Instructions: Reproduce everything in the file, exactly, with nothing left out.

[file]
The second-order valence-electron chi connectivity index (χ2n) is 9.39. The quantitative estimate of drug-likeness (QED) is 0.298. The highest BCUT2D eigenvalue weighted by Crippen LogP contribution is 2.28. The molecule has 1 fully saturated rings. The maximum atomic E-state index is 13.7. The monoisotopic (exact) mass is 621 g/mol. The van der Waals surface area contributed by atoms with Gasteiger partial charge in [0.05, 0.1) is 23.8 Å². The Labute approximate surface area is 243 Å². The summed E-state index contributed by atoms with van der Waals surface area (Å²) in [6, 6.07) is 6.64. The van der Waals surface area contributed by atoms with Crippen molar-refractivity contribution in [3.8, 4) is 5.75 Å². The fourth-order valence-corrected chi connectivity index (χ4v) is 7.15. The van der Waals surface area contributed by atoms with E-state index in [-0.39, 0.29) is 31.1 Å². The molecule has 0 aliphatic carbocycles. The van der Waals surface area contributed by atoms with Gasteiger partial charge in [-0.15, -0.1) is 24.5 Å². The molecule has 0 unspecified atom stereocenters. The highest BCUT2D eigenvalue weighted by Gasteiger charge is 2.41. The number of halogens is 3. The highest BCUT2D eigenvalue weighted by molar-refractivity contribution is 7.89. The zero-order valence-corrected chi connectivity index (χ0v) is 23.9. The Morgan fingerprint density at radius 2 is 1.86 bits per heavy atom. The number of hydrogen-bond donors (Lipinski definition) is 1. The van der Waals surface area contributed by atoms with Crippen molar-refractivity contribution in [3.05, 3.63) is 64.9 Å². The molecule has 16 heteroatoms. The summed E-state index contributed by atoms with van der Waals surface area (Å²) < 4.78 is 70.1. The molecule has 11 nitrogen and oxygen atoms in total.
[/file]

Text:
The second-order valence-electron chi connectivity index (χ2n) is 9.39. The quantitative estimate of drug-likeness (QED) is 0.298. The highest BCUT2D eigenvalue weighted by Crippen LogP contribution is 2.28. The molecule has 1 fully saturated rings. The maximum atomic E-state index is 13.7. The monoisotopic (exact) mass is 621 g/mol. The van der Waals surface area contributed by atoms with Gasteiger partial charge in [0.05, 0.1) is 23.8 Å². The Labute approximate surface area is 243 Å². The summed E-state index contributed by atoms with van der Waals surface area (Å²) in [6, 6.07) is 6.64. The van der Waals surface area contributed by atoms with Crippen molar-refractivity contribution in [3.8, 4) is 5.75 Å². The fourth-order valence-corrected chi connectivity index (χ4v) is 7.15. The van der Waals surface area contributed by atoms with E-state index in [-0.39, 0.29) is 31.1 Å². The molecule has 0 aliphatic carbocycles. The van der Waals surface area contributed by atoms with Gasteiger partial charge in [-0.15, -0.1) is 24.5 Å². The molecule has 0 unspecified atom stereocenters. The highest BCUT2D eigenvalue weighted by Gasteiger charge is 2.41. The number of halogens is 3. The highest BCUT2D eigenvalue weighted by molar-refractivity contribution is 7.89. The zero-order valence-corrected chi connectivity index (χ0v) is 23.9. The Morgan fingerprint density at radius 2 is 1.86 bits per heavy atom. The number of hydrogen-bond donors (Lipinski definition) is 1. The van der Waals surface area contributed by atoms with Crippen molar-refractivity contribution in [3.05, 3.63) is 64.9 Å². The molecule has 16 heteroatoms. The summed E-state index contributed by atoms with van der Waals surface area (Å²) < 4.78 is 70.1. The molecule has 11 nitrogen and oxygen atoms in total.